Renovation Diary 2019
Work started quietly on a rainy day with the scaffolders starting to encase the building.
Although the work will mean closing the old building we will be keeping a smaller more concentrated museum open in the later extension with entrance as usual through the foyer in Alms Lane.
Entrance will be FREE (Donations Welcome!) for this period.
As usual please check with us if you are coming on Monday evening or Tuesday afternoon.
By Thursday the scaffold had grown higher and more builders gear was arriving.
We had managed to clear the old building but transforming the extension into a more intense experience with many highlights from the old displays still on view. So it is still worth coming to find out about Ashwell History and catch up on the building progress
It took nearly 2 weeks to erect the scaffolding and weather protection all over the building.
Then the interior floors and stairs had to be protected. A door and wall was created to divide the old and new parts of the museum allowing us to keep part of the museum open during the restoration works.
Several panels have been removed to show the full extent of the decay in the timbers and the brickwork on the chimney.
The cement infil has caused rotting around virtually every panel and many of the tenons on the studs have almost disappeared.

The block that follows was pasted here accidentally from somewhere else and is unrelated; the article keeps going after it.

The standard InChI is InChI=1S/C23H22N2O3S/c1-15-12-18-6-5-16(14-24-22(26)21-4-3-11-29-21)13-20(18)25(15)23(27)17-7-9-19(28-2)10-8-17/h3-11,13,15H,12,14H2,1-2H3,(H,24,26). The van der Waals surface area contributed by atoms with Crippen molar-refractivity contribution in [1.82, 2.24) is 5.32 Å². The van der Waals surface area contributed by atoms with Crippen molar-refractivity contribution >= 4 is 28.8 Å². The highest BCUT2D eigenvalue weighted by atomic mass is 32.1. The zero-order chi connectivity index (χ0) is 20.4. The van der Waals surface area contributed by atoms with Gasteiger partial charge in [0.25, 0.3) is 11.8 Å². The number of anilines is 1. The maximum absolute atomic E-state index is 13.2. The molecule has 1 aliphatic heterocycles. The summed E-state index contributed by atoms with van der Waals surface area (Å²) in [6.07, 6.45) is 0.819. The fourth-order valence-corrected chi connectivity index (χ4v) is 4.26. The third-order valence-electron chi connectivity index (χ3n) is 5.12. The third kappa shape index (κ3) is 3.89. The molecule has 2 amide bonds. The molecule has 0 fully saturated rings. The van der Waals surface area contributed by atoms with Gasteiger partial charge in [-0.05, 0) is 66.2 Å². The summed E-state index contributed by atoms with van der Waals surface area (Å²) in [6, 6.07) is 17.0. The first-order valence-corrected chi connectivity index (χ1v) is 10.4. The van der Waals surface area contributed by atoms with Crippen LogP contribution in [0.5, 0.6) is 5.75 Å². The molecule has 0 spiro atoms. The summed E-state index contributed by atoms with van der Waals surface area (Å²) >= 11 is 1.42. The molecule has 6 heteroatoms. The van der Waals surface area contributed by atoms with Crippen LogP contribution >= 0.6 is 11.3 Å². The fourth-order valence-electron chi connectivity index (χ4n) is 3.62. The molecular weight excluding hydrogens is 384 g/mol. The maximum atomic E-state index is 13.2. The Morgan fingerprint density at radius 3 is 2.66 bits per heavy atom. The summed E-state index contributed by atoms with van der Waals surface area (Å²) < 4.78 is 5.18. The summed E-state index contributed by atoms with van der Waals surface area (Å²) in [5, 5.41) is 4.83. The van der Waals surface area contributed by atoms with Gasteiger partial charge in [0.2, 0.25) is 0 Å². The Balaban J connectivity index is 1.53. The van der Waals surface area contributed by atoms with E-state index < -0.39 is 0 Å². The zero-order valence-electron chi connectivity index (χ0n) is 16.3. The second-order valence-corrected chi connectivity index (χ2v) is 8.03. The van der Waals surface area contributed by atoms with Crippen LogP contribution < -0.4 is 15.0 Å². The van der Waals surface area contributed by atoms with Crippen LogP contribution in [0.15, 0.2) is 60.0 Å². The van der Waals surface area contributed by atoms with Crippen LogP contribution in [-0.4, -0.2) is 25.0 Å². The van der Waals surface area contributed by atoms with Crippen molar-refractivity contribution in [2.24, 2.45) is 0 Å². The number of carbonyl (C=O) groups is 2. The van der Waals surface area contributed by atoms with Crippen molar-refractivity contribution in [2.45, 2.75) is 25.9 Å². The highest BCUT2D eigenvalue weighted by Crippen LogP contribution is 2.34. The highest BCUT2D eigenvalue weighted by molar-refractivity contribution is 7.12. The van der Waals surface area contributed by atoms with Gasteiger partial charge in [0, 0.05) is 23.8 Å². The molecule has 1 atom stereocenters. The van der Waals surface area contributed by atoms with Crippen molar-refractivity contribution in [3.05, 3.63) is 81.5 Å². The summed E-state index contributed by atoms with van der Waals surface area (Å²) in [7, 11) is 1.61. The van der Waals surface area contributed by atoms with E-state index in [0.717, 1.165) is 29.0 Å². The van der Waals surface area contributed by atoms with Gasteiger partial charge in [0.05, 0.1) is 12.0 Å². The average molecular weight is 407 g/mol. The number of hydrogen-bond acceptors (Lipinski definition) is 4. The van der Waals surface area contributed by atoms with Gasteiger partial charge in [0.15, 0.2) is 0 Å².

Removing the render from the chimney has shown how poor the brickwork is underneath.
As the cement infil is removed the precarious nature of the timber frame is made evident and strong supports are needed to keep the structure safe.
A small amount of asbestos was found and has been contained in an approved way. We will keep a register of this for any future work that is done to the museum
More panels have been removed from both the wets and east walls. A large amount of render has been removed from the upper part of the chimney and revealed the poor state of the bricks underneath. The tiles have come off the roof.
Serious work started on the roof this week with all the tiles removed and although it was basically sound discussion went on about adding insulation yet still keeping it looking (almost) the same in the end.
The signatures of H Wood and A J Francis were discovered from the 1966 re-roofing. Tony Francis will be known to many villagers for his carpentry work and we have in the museum a model he made of the Lych Gate in Mill Street, which you can slot together as the original was.
A lot more of the old cement plaster has been removed from between the beams. We are keeping two older wattle and daub panels but they will probably have to be plastered over to preserve them.
JULY and AUGUST
During this period the timber frame has been worked on. Replacing rotten and weak wood and then strengthening with seasoned oak at all the places identified in the project development survey.